Using S.M.A.R.T Goals In Musical Practice

This blog post is about something very close to my heart, goal setting…. I know, I know, not particularly rock ‘n’roll, but, a very relevant point I feel in music education.

You’ve probably heard about the ten thousand hour theory put forward by Malcolm Gladwell in his book ‘Outliers’ (heres the wiki page) and whilst this is a hotly debated topic one thing is pretty certain. The hours are not as important as the type of practice somebody does (after all 10,000 hours of un-structured, un-specific practice probably won’t make you Pino Palladino).

Before we consider how we practice, more importantly is why we practice. Its something I continually ask myself. Is it because we know that ‘I must practice to get better‘ or is it ‘I know what I wish to achieve and I have a plan to get there which requires practice‘? Both viewpoints are similar but which one do you think will give better results.

If your like me and think the latter is going to produce better results, being able to assess what our goals are quickly becomes very important.

So, what are S.M.A.R.T goals? S.M.A.R.T goals are a method of creating goals. View it like a checklist almost. S = Specific, M = Measurable, A = Attainable, R = Relevant, T = Time measured.

Have a more thorough look here:

Description of S.M.A.R.T Goals

Description of S.M.A.R.T Goals

So, how does this relate to practicing bass guitar?

Well lets take an example of something I hear a lot. ‘I wan’t to get better at arpeggios‘ Lets put the system to the test and see how it stands up as a S.M.A.R.T goal.

Is it specific? The more specific a goal, the more likely you are of reaching it. Our goal doesn’t even state which arpeggio, and the answer ‘all of them’ will definitely not work with the latter stages of this process.

Lets just pick one, minor 7. Our goal now becomes ‘I want to be better at minor 7 arpeggios’. Now, could it be even more specific?

The sort of questions that aid being more specific could be: In one position? All positions? One key? All keys? Root position or all inversions? All over the neck? or in a particular area of the neck? The list goes on, but for the purposes of this example, lets say ‘I want to get better at Cminor 7 arpeggios in root position from the lowest root possible, utilising the fingerings afforded to me by starting on the first, second and fourth fingers, ascending over one octave‘.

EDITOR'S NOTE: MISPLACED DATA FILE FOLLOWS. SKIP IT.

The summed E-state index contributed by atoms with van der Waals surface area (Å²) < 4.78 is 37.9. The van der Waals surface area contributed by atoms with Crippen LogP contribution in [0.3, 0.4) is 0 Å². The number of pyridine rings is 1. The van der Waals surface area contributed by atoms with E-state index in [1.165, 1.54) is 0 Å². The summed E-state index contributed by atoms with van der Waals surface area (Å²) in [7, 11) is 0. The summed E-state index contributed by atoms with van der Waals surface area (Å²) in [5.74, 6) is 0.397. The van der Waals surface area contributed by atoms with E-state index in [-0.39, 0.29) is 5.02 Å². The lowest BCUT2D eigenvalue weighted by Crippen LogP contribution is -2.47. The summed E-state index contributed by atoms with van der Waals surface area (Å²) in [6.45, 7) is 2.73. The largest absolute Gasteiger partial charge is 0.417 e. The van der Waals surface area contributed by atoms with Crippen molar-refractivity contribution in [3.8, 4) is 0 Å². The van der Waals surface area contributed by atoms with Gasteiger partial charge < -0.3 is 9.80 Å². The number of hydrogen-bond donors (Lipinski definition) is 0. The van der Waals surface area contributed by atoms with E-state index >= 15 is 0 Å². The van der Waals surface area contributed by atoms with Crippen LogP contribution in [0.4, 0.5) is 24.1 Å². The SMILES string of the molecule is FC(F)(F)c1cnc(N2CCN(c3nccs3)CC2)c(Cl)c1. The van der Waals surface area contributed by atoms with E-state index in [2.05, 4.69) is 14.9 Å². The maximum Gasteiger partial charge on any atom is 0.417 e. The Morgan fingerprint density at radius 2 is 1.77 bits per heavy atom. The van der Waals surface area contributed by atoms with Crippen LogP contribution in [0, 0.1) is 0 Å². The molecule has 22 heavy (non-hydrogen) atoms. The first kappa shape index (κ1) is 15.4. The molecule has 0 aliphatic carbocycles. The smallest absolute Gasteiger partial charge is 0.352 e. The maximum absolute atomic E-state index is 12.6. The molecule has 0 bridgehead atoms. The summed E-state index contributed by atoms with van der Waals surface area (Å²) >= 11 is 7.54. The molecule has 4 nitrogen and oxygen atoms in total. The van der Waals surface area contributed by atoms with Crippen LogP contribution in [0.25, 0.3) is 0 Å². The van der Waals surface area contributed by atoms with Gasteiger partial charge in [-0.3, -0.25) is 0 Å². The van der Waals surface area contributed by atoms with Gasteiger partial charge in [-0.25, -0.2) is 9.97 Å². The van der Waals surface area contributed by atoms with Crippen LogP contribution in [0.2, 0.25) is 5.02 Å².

By just working through ‘s’ we now have something that is quite removed from the ambiguous un-attainability of ‘I want to get better at arpeggios’

Now, Measurable, how will we know when we’ve reached this goal. I find its very hard to decide when to stop practicing something. It can easily lead to that feeling of being in a rut and not knowing what to practice, which we’ve all probably experienced!

Making something measurable could easily be a tempo (and subdivision) at which you desire to play something at. It could also be tone based, for example, playing through an exercise with no fret buzz. It could be as simple as playing through with no time, but no mistakes (a la Jeff Berlin) a number of times, 5 possibly, or a mixture of all these. (These will need to be recorded if you wish to be totally thorough)

So for our goal lets say ’I want to play 16th subdivision Cminor 7 arpeggios at 70bpm in root position from the lowest root possible, utilising the fingerings afforded to me by starting on the first, second and fourth fingers, ascending over one octave‘. We now know definitively and can measure when the goal has been completed.

A is for Achievable and this pertains really to do you have the resources and time to achieve a particular goal. So, if your bass is in the shop and your schedule is packed then maybe put off starting a musical goal until your bass is home and their is room in your schedule. So most of the time this just means asking yourself do I have a bass (or your particular instrument) and time… Simples.

Relevance brings us back to the beginning of this article, why you are practicing something. Does the goal align with your bigger musical goals. A Cminor 7 arpeggio is pretty relevant to all musical endeavors, but, lets say you wished ultimately to get better playing pop and rock in a wedding covers band, then hammering minor major 7 arpeggios may not be relevant to that particular musical goal.

Almost there now, so ‘T’ is for time bound, this is basically setting a date for when you will achieve this by. This is hard when thinking about music because it will easily take more time than you think. It is always best to think how long will it take? then add a week. (Also remember if you don’t make the deadline, you made it, so it can be changed!) Also committing to some time you will put aside to achieve the goal is a very important part of this final step.

With that in mind our goal could evolve into ’I want to play 16th subdivision Cminor 7 arpeggios at 70bpm in root position from the lowest root possible, utilising the fingerings afforded to me by starting on the first, second and fourth fingers, ascending over one octave, I will spend twenty minutes every day working towards this and record myself in two weeks time’.

Now I hope you can see how evaluating your goals through this prism can highlight how to make musical study less scary and more manageable. A teacher can obviously help you with creating manageable goals that feel achievable.

Please feel free to direct any questions my way and also let me know how you get on creating S.M.A.R.T goals for yourself.

Si

 

Leave a Reply to Jeremy Price Cancel reply

Your email address will not be published.

You may use these HTML tags and attributes: <a href="" title=""> <abbr title=""> <acronym title=""> <b> <blockquote cite=""> <cite> <code> <del datetime=""> <em> <i> <q cite=""> <strike> <strong>